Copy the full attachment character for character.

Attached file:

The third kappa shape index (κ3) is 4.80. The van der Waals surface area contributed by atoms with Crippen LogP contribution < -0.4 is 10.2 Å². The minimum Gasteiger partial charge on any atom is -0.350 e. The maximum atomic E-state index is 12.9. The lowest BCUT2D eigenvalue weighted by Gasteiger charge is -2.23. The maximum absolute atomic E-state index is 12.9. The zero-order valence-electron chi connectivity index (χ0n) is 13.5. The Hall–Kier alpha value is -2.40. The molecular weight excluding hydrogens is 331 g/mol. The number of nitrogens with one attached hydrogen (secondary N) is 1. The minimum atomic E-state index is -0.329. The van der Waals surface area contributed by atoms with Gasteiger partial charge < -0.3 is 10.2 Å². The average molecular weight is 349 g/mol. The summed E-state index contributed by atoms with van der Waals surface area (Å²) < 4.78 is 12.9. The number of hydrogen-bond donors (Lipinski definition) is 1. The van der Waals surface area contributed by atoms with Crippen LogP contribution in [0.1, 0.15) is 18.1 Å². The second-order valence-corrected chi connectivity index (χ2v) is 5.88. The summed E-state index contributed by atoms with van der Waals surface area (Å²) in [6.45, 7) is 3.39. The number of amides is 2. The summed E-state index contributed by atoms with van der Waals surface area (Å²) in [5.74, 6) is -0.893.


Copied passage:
The third kappa shape index (κ3) is 4.80. The van der Waals surface area contributed by atoms with Crippen LogP contribution < -0.4 is 10.2 Å². The minimum Gasteiger partial charge on any atom is -0.350 e. The maximum atomic E-state index is 12.9. The lowest BCUT2D eigenvalue weighted by Gasteiger charge is -2.23. The maximum absolute atomic E-state index is 12.9. The zero-order valence-electron chi connectivity index (χ0n) is 13.5. The Hall–Kier alpha value is -2.40. The molecular weight excluding hydrogens is 331 g/mol. The number of nitrogens with one attached hydrogen (secondary N) is 1. The minimum atomic E-state index is -0.329. The van der Waals surface area contributed by atoms with Gasteiger partial charge < -0.3 is 10.2 Å². The average molecular weight is 349 g/mol. The summed E-state index contributed by atoms with van der Waals surface area (Å²) < 4.78 is 12.9. The number of hydrogen-bond donors (Lipinski definition) is 1. The van der Waals surface area contributed by atoms with Crippen LogP contribution in [0.1, 0.15) is 18.1 Å². The second-order valence-corrected chi connectivity index (χ2v) is 5.88. The summed E-state index contributed by atoms with van der Waals surface area (Å²) in [6.45, 7) is 3.39. The number of amides is 2. The summed E-state index contributed by atoms with van der Waals surface area (Å²) in [5.74, 6) is -0.893.